Classic Rock’s New Releases Round-Up
This week, we’ve got a classic American band doing two of their classic albums live. We’ve got outtakes from a classic metal band’s last album getting a physical release. We’ve got Italian goth metallers getting all poppy. And an old school rocker amusing and amazing in a new book.
Words: Malcolm Dome
Bands doing classic albums live has become de rigueur. But in the case of Styx you get two of their finest albums on Live (Eagle Vision). Available on Blu-ray, DVD and CD, there’s the whole of The Grand Illusion followed by the entire Pieces Of Eight album, each in the proper track order. Truly brilliant. A pomp haven.
Metallica have now made the EP Beyond Magnetic (Mercury) available on CD. It features four tracks from the Death Magnetic recording sessions, all of which are previously unreleased. In all honesty, any could have made it onto the album without any drop in quality.
Ronnie Montrose, whole career has been coloured by the classic Montrose self-titled debut album. But he has been involved in other highly desirable projects. Gamma 2 (Rock Candy) was the second album from Gamma, the band he formed almost immediately after Montrose. Originally released in 1980, it mixes blues and a slightly more contemporary state-of-the-art hard rock edge. Definitely a CD to play while roaring down an American highway, or sunning yourself in a Clacton back yard.
Lillian Axe are in splendid form on XI – The Days Before Tomorrow (AFM). Their stylish, creative grip of AOR is as firm as ever on a set of songs that traverse from intricate ballads to more balls-out thumpers.
In theory, the combination of Lacuna Coil and top pop-rock producer Don Gilmore should have made Dark Adrenaline (Roadrunner) a stunner. So, why is it so mediocre? For a start, the songs seem overly airbrushed, losing the gothic sparkle of the band at their best. Secondly, there appears to be little rapport between the musicians and the producer. It all sounds a little lacklustre, without the drive or panache of Lacuna in their prime.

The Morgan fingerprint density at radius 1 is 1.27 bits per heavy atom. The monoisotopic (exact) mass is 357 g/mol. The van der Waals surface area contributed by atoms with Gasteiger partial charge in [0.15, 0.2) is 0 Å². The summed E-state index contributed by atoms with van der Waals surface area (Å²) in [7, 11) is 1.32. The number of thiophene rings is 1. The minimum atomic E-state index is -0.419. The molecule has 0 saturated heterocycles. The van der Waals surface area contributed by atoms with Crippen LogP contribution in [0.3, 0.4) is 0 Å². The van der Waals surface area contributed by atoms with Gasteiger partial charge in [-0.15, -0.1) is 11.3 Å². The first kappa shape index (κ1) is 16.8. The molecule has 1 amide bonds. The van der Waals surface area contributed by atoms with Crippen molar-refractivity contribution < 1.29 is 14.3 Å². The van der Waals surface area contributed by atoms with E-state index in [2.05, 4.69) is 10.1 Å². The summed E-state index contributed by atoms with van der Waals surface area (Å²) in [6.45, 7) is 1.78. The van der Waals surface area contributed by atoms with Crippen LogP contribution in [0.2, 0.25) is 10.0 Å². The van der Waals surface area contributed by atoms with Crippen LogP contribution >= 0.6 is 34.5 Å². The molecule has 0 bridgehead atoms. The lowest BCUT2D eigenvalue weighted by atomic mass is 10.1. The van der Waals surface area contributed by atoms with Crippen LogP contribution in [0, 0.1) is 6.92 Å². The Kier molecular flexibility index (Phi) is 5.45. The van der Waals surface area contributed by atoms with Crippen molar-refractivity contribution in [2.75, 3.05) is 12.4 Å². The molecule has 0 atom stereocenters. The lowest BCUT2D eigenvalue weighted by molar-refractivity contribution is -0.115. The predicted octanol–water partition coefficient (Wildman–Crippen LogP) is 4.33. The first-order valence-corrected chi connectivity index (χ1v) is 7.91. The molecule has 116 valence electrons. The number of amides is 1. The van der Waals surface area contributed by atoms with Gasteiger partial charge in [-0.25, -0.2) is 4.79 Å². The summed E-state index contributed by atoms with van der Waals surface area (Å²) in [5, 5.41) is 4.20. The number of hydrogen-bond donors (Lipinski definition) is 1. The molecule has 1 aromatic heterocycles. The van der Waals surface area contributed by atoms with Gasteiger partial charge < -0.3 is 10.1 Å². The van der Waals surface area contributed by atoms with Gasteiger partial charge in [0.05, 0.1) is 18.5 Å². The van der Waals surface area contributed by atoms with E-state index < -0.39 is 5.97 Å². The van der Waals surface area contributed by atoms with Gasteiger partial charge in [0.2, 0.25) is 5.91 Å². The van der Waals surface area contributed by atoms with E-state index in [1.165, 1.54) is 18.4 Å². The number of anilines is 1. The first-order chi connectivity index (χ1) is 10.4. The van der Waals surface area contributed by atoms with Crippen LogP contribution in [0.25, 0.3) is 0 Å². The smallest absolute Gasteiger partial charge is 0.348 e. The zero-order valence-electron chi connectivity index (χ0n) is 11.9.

The Evil Dead are from Argentina and have a reputation in the extreme metal arena. But Pronounced The Evil Dead (Rising) shows that, take away vocals which sound like an angry Chihuahua with a raging ulcer, and you’re left with a surprisingly melodic metal band who nod at Megadeth and Iron Maiden and can certainly carry a tune.
Tony Ashton was a cult figure on the rock scene, thanks to his involvement with Ashton, Gardner & Dyke and Paice, Ashton, Lord. A real character who lived and loved life to the maximum, he died in 2001. The memoir Zermattitis: A Musicians’ Guide To Going Downhill Fast (Wymer Publishing) captures his humour, quirkiness and sheer effrontery brilliantly. Unlike so many autobiographies from more high profile figures, this hums with affection and truth. It’s not full of self-aggrandisement and hubris. A lesson for others on how to write such a book. This comes with a bonus DVD, featuring previously unreleased footage of Ashton, Gardner & Dyke.
Young Brummies Capital Sun have recorded three songs with producer Chris Tsangarides. The first of these, Forgotten Songs, is now available through their Facebook page (www.facebook.com/capitalsun). It goes back to the mid-to-late 70s British hard rock style, bringing to mind Thin Lizzy, UFO and Budgie. Very promising.
Tags: Ashton Gardner & Dyke, Budgie, Capital Sun, Gamma, Iron Maiden, Lacuna Coil, Lillian Axe, Megadeth, Metallica, Montrose, Paice Ashton And Lord, Ronnie Montrose, Styx, The Evil Dead, Thin Lizzy, Tony Ashton, UFO